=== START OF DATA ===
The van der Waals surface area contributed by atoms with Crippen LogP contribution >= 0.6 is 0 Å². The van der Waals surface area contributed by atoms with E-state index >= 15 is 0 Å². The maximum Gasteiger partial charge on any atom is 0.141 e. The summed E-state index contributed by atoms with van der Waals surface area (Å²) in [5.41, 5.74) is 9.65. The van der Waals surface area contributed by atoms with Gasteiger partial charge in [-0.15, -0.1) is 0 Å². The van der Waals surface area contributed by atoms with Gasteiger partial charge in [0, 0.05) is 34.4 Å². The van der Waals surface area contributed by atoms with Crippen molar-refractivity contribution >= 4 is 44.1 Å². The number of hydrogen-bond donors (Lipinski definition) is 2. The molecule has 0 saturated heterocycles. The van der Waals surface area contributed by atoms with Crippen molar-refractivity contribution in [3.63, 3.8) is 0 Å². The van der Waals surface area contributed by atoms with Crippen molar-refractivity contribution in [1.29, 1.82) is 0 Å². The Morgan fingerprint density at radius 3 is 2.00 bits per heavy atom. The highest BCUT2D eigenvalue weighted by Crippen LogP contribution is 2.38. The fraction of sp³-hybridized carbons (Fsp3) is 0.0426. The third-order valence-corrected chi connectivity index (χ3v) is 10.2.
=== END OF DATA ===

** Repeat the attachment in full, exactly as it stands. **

The van der Waals surface area contributed by atoms with Crippen LogP contribution >= 0.6 is 0 Å². The van der Waals surface area contributed by atoms with E-state index >= 15 is 0 Å². The maximum Gasteiger partial charge on any atom is 0.141 e. The summed E-state index contributed by atoms with van der Waals surface area (Å²) in [5.41, 5.74) is 9.65. The van der Waals surface area contributed by atoms with Gasteiger partial charge in [-0.15, -0.1) is 0 Å². The van der Waals surface area contributed by atoms with Gasteiger partial charge in [0, 0.05) is 34.4 Å². The van der Waals surface area contributed by atoms with Crippen molar-refractivity contribution >= 4 is 44.1 Å². The number of hydrogen-bond donors (Lipinski definition) is 2. The molecule has 0 saturated heterocycles. The van der Waals surface area contributed by atoms with Crippen molar-refractivity contribution in [3.63, 3.8) is 0 Å². The van der Waals surface area contributed by atoms with Crippen molar-refractivity contribution in [1.29, 1.82) is 0 Å². The Morgan fingerprint density at radius 3 is 2.00 bits per heavy atom. The highest BCUT2D eigenvalue weighted by Crippen LogP contribution is 2.38. The fraction of sp³-hybridized carbons (Fsp3) is 0.0426. The third-order valence-corrected chi connectivity index (χ3v) is 10.2.